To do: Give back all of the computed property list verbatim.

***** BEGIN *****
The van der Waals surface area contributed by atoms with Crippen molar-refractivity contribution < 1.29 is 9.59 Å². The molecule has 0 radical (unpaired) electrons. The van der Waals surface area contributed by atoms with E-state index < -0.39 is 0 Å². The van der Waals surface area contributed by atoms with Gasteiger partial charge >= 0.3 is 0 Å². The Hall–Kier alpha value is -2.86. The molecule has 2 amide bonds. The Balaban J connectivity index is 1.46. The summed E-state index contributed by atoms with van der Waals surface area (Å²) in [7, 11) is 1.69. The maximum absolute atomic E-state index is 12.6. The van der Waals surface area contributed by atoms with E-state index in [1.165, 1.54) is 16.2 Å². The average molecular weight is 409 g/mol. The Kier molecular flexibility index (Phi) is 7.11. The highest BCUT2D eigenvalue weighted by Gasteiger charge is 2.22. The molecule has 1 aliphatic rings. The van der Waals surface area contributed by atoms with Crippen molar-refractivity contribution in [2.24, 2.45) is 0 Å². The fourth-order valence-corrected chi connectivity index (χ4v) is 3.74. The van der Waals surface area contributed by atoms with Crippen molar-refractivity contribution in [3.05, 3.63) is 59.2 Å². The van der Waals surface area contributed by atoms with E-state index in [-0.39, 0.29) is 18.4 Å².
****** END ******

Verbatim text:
The van der Waals surface area contributed by atoms with Crippen molar-refractivity contribution < 1.29 is 9.59 Å². The molecule has 0 radical (unpaired) electrons. The van der Waals surface area contributed by atoms with E-state index < -0.39 is 0 Å². The van der Waals surface area contributed by atoms with Gasteiger partial charge >= 0.3 is 0 Å². The Hall–Kier alpha value is -2.86. The molecule has 2 amide bonds. The Balaban J connectivity index is 1.46. The summed E-state index contributed by atoms with van der Waals surface area (Å²) in [7, 11) is 1.69. The maximum absolute atomic E-state index is 12.6. The van der Waals surface area contributed by atoms with E-state index in [1.165, 1.54) is 16.2 Å². The average molecular weight is 409 g/mol. The Kier molecular flexibility index (Phi) is 7.11. The highest BCUT2D eigenvalue weighted by Gasteiger charge is 2.22. The molecule has 1 aliphatic rings. The van der Waals surface area contributed by atoms with Crippen molar-refractivity contribution in [2.24, 2.45) is 0 Å². The fourth-order valence-corrected chi connectivity index (χ4v) is 3.74. The van der Waals surface area contributed by atoms with Crippen molar-refractivity contribution in [3.05, 3.63) is 59.2 Å². The van der Waals surface area contributed by atoms with E-state index in [-0.39, 0.29) is 18.4 Å².